Raising The Awareness Of Our Thoughts

What Thought Patterns No Longer Serve You?

Our minds allow us to forecast, remember, organize, categorize, evaluate, and so much more. Homeostasis — or the tendency to maintain the system — is a strong, universal force to maintain a system as a well-oiled machine. We all have an inner voice — or voices — that hold us back. Preserving the status quo as part of their job. The bigger the dream, the bigger the saboteur. Sometimes called the “Inner Critic,” “Negative Self Talk,” the saboteur has all the reasons for why this plan is a stupid, dangerous, hopeless or otherwise ill-advised course of action.

Examples Of Unhealthy Thought Patterns

Probability overestimation

Overestimating the probability that something negative will happen. Example: You believe that you’re in danger of being fired despite no indication to support your belief.


Assuming (non-factual thinking) you know what people are thinking, and what will happen in the future. Examples: You’re sure your children’s lives will be unhappy if they don’t get into the right school.

Expecting the worst

Overestimating the consequences of something negative happening. Example: You imagine receiving a bad review or your project not being approved, and not being able to handle it.

It’s not fair

Over-focusing on whether things are just, fair, or right. Examples: “It’s not fair that other people don’t have the same health problems I do.” “It’s not right that someone else got the job I wanted.”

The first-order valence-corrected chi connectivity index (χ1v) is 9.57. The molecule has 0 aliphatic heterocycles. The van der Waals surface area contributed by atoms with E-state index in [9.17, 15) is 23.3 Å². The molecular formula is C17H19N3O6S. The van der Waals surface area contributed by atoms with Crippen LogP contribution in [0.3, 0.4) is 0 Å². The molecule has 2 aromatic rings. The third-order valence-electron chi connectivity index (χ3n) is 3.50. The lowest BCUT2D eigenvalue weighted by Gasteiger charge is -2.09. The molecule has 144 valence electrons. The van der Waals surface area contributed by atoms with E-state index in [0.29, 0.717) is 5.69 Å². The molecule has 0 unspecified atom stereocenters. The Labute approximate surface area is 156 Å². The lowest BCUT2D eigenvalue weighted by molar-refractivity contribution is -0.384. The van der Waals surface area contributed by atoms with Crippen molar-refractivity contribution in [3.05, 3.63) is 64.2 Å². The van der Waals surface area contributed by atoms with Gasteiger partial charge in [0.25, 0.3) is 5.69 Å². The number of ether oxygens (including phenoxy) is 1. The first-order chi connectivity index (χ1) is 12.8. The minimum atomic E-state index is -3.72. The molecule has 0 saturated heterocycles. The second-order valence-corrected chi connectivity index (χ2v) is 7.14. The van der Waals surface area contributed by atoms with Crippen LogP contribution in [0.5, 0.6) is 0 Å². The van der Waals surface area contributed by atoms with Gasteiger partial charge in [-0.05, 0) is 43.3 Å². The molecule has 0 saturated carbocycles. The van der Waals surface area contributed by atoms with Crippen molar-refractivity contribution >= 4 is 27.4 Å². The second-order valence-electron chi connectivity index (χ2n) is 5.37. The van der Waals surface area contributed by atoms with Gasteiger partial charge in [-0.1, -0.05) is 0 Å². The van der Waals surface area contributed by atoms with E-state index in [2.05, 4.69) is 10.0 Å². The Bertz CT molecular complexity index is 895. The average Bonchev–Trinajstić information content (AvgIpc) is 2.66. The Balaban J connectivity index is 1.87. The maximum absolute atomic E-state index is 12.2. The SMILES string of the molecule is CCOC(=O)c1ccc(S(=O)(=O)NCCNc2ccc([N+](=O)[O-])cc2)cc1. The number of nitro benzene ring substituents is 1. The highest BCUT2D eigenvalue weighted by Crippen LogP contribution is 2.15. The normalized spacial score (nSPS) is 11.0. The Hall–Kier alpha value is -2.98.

All-or-nothing thinking

Seeing things in black-and-white. Things are either all good or all bad. There’s no in-between. Example: Only seeing the negative aspects and none of the solutions or opportunities presented.

What If

Over-focusing on an imagined outcome as the solution to all your problems. Example: Getting a promotion, finding a partner.

Should statements

Rigid rules for how the world should operate and how people should think, feel, and behave. Examples: “Things shouldn’t be this way.” “I shouldn’t feel so stressed.”

Emotional reasoning

Basing your interpretation solely on your emotional reactions. Example: “I feel anxious, therefore something bad must be happening.”


Overestimating your influence on negative events; taking things personally. Example: When your partner is unhappy, you feel like it’s all your fault.

Thoughts are true

Treating thoughts like facts. Most often their until they’re based on actual knowing, not understanding. Example: You think a friend is mad at you and therefore you assume it’s true.